I always love to mess around with old knives I find at flea markets.. I found this in a “All 1€” bucket. Is there anything better than “All 1€” buckets by the way?!
The thing I love the most is that these old blades have so much charater and odd features.. Take this one! The steel is so old you can see many impurities after the etch, just like in damascus steel! And it has been differentially heat treated, meaning that the edge is super hard (between 55 and 60 Rhc) while the spine is still very soft thanks to the edge quench it must have been used for this blade back when it was heat treated.
Furthermore, having to deal with so many materials limitations really makes each project of this kind unique in some way or another, and I like that a lot!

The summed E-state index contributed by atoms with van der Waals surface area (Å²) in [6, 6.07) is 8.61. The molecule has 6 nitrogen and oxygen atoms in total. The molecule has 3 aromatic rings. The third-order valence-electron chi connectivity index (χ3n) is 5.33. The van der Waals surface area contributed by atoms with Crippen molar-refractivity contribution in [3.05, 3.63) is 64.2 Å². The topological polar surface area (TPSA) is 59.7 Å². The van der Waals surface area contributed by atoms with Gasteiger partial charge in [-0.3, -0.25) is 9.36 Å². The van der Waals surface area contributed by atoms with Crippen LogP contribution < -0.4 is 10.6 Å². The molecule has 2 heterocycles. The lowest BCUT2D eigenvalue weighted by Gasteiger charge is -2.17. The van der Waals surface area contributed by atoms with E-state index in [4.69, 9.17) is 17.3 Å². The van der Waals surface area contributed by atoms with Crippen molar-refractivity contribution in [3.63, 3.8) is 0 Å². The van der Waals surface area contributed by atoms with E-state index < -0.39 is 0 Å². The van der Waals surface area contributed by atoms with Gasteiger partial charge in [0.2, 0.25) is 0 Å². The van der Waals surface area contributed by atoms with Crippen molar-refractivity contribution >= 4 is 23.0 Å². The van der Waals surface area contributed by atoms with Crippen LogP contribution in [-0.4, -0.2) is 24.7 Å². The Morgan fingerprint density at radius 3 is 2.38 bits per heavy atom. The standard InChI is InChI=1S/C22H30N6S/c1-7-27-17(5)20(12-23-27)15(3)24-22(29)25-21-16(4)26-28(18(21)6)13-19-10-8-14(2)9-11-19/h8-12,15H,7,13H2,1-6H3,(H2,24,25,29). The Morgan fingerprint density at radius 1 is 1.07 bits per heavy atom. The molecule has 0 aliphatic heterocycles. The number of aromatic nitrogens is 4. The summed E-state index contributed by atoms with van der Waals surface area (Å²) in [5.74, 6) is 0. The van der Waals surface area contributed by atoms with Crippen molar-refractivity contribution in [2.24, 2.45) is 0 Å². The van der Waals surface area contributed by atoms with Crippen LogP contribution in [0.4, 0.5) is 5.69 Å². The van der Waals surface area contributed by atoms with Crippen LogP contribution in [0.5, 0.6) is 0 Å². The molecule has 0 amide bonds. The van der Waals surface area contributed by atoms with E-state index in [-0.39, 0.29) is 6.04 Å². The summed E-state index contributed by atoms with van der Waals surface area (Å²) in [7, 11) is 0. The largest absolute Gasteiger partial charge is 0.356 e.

In this case I decided to go for a double brass bolster, inspired by old folding knives, and the separation between brass and wood is done at a 45° angle for extra fanciness! Jokes aside, I wanted to try this as a technique challenge. I don’t really have precision tools or machine to make this fit reliably, so I wanted to try doing it all by eye with just the belt grinder and a “v” block as 45° reference. I have to admit I am surprised by the fit! It’s not 100% perfect but pretty damn close. Better than I expected anyway!
And thanks to the brass pin in the bolster and the angle between those the wood in between is held in place just by one singe pin, no glue at all! That’s something you probably don’t want to see in a chef’s knife as water can infiltrate, but I’ll keep this one for me and I’m happy to have it all fit without glue just for the fun of it.